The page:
Examined Lives: Disgust (Session 44)

May 16th 2024, 12-1pm ET (11-12 CT)

Examined Lives

Steven P. Gilbert
The initial function of disgust was to avoid exposure to pathogens, but evolved to also regulate our sexual activity, morality and social interactions

In our next Examined Lives, we will discuss the evolutionary psychology of disgust. Disgust is considered one of the so-called basic emotions (along with anger, surprise, fear, enjoyment, and sadness). If the initial function of disgust was to avoid ingesting toxins and exposure to pathogens, it evolved to also play a role in regulating our sexual activity, morality and social interactions.

For our readings, attached as PDFs are two recent articles on disgust:

Disgust as a basic, sexual, and moral emotion (An excellent February 2024 overview of current knowledge and research on disgust)

How does disgust regulate social rejection? a mini-review (Focuses more narrowly on the role of disgust in social rejection)

You can also go to YourMorals.org where you can, after registering, take a 24-item Disgust Scale to measure your own sensitivity to disgust.

For some further information and additional resources see Jonathan Haidt’s webpage on disgust.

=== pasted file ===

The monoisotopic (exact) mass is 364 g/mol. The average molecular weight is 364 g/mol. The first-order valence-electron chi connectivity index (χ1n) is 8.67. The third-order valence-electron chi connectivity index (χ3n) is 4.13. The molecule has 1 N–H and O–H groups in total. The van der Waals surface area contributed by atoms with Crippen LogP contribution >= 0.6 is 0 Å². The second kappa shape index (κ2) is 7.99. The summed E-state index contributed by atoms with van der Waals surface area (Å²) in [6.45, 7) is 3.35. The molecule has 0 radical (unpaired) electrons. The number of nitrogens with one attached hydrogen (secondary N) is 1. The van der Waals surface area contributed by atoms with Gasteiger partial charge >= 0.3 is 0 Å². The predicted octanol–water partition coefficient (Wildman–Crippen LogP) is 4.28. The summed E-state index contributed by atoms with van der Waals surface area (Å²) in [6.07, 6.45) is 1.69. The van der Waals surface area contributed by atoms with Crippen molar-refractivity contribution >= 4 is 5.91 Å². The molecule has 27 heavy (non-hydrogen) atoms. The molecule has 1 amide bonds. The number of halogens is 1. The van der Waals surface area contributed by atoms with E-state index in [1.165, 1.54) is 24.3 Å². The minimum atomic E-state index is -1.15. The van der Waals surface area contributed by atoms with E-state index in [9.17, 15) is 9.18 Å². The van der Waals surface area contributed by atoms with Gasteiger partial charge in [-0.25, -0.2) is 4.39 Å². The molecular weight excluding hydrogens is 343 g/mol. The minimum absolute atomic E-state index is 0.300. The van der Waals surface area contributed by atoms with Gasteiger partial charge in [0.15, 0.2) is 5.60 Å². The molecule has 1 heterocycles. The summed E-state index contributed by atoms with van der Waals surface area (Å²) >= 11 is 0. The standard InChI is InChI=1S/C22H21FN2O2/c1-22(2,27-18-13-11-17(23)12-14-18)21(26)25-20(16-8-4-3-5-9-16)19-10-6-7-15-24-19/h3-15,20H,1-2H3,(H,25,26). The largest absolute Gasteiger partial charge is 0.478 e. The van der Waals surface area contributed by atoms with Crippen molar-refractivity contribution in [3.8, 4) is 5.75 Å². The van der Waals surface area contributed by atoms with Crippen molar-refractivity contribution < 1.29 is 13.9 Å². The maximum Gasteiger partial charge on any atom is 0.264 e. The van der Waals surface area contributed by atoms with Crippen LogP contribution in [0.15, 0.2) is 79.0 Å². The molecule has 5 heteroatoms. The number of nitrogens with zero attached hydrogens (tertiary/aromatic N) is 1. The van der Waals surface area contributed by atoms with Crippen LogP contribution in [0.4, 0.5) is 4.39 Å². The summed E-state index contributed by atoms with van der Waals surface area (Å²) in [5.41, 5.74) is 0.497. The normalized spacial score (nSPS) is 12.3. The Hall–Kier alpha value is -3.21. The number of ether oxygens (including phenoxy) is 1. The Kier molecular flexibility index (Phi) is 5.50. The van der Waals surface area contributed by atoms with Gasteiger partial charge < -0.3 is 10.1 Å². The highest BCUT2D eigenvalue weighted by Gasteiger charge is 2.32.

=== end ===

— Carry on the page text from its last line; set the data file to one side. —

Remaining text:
Haidt writes, “Disgust is a fascinating emotion. Its elicitors are a puzzle: it makes sense that we are disgusted by things that can contaminate our food, but why does this food-related emotion extend itself so deeply into our social world, so that people feel disgusted by certain ethnic groups (or by racism), by homosexuality (or by homophobia), and by a variety of social and moral violations that don’t involve anything physically contaminating?   Disgust appears to play a role in moral judgment, moral conflict, and ethno-political violence. (For the best work on disgust and politics, see David Pizarro.) Disgust has clinical ramifications, for it seems to be involved in obsessive-compulsive disorder and in a variety of phobias. (For the best work on clinical implications, see Bunmi Olatunji.) Disgust even has religious ramifications, for it appears to be part of the psychological foundation of culturally widespread ideas of purity and pollution. Many religions (e.g., Judaism, Islam, and Hinduism) have extensive rules for regulating human bodily processes and keeping them separated from sacred objects and practices. Disgust appears to provide part of the structure of these rules and practices.”